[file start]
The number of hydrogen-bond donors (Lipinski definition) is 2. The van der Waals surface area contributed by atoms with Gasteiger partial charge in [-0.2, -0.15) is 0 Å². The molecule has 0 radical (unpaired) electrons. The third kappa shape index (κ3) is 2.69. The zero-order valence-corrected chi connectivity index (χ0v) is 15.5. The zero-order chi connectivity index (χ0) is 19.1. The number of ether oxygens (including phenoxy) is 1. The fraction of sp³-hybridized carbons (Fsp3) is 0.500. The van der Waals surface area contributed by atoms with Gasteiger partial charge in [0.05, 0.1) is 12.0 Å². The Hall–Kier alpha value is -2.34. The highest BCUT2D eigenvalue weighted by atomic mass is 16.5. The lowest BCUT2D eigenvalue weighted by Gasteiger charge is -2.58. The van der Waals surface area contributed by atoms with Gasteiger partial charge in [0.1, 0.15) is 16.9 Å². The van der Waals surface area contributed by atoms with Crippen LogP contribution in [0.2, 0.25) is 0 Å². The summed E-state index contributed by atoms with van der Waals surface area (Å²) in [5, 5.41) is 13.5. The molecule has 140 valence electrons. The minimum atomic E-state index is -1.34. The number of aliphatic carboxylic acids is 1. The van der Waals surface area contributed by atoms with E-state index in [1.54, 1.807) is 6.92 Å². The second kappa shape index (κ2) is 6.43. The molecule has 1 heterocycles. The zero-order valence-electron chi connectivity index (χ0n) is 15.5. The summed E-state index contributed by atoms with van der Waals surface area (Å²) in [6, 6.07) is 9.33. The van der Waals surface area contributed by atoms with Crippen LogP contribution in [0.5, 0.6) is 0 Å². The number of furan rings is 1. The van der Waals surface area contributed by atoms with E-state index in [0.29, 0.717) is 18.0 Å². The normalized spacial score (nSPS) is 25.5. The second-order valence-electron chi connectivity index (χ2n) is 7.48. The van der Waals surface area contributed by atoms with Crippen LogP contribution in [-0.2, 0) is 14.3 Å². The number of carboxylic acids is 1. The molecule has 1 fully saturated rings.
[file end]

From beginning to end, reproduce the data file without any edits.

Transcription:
The number of hydrogen-bond donors (Lipinski definition) is 2. The van der Waals surface area contributed by atoms with Gasteiger partial charge in [-0.2, -0.15) is 0 Å². The molecule has 0 radical (unpaired) electrons. The third kappa shape index (κ3) is 2.69. The zero-order valence-corrected chi connectivity index (χ0v) is 15.5. The zero-order chi connectivity index (χ0) is 19.1. The number of ether oxygens (including phenoxy) is 1. The fraction of sp³-hybridized carbons (Fsp3) is 0.500. The van der Waals surface area contributed by atoms with Gasteiger partial charge in [0.05, 0.1) is 12.0 Å². The Hall–Kier alpha value is -2.34. The highest BCUT2D eigenvalue weighted by atomic mass is 16.5. The lowest BCUT2D eigenvalue weighted by Gasteiger charge is -2.58. The van der Waals surface area contributed by atoms with Gasteiger partial charge in [0.1, 0.15) is 16.9 Å². The van der Waals surface area contributed by atoms with Crippen LogP contribution in [0.2, 0.25) is 0 Å². The summed E-state index contributed by atoms with van der Waals surface area (Å²) in [5, 5.41) is 13.5. The molecule has 140 valence electrons. The minimum atomic E-state index is -1.34. The number of aliphatic carboxylic acids is 1. The van der Waals surface area contributed by atoms with E-state index in [1.54, 1.807) is 6.92 Å². The second kappa shape index (κ2) is 6.43. The molecule has 1 heterocycles. The zero-order valence-electron chi connectivity index (χ0n) is 15.5. The summed E-state index contributed by atoms with van der Waals surface area (Å²) in [6, 6.07) is 9.33. The van der Waals surface area contributed by atoms with Crippen LogP contribution in [0.5, 0.6) is 0 Å². The number of furan rings is 1. The van der Waals surface area contributed by atoms with E-state index in [0.29, 0.717) is 18.0 Å². The normalized spacial score (nSPS) is 25.5. The second-order valence-electron chi connectivity index (χ2n) is 7.48. The van der Waals surface area contributed by atoms with Crippen LogP contribution in [-0.2, 0) is 14.3 Å². The number of carboxylic acids is 1. The molecule has 1 fully saturated rings.